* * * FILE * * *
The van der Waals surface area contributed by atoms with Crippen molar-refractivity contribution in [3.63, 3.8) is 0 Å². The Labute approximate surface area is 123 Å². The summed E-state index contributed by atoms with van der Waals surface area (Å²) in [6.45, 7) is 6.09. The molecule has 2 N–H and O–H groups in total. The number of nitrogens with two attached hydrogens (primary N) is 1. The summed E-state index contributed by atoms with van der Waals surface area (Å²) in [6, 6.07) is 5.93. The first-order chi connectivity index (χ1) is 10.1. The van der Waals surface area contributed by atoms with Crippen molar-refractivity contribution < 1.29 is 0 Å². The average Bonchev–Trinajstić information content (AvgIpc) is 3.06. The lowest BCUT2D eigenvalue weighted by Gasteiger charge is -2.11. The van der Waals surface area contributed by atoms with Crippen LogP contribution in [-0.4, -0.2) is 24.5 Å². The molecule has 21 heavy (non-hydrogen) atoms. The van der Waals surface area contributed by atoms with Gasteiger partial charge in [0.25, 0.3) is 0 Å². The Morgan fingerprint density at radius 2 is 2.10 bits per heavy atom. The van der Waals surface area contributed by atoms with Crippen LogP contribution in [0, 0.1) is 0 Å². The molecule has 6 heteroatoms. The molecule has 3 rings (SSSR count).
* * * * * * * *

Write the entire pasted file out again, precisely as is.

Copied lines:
The van der Waals surface area contributed by atoms with Crippen molar-refractivity contribution in [3.63, 3.8) is 0 Å². The Labute approximate surface area is 123 Å². The summed E-state index contributed by atoms with van der Waals surface area (Å²) in [6.45, 7) is 6.09. The molecule has 2 N–H and O–H groups in total. The number of nitrogens with two attached hydrogens (primary N) is 1. The summed E-state index contributed by atoms with van der Waals surface area (Å²) in [6, 6.07) is 5.93. The first-order chi connectivity index (χ1) is 10.1. The van der Waals surface area contributed by atoms with Crippen molar-refractivity contribution < 1.29 is 0 Å². The average Bonchev–Trinajstić information content (AvgIpc) is 3.06. The lowest BCUT2D eigenvalue weighted by Gasteiger charge is -2.11. The van der Waals surface area contributed by atoms with Crippen LogP contribution in [-0.4, -0.2) is 24.5 Å². The molecule has 21 heavy (non-hydrogen) atoms. The van der Waals surface area contributed by atoms with Gasteiger partial charge in [0.25, 0.3) is 0 Å². The Morgan fingerprint density at radius 2 is 2.10 bits per heavy atom. The van der Waals surface area contributed by atoms with Crippen LogP contribution in [0, 0.1) is 0 Å². The molecule has 6 heteroatoms. The molecule has 3 rings (SSSR count).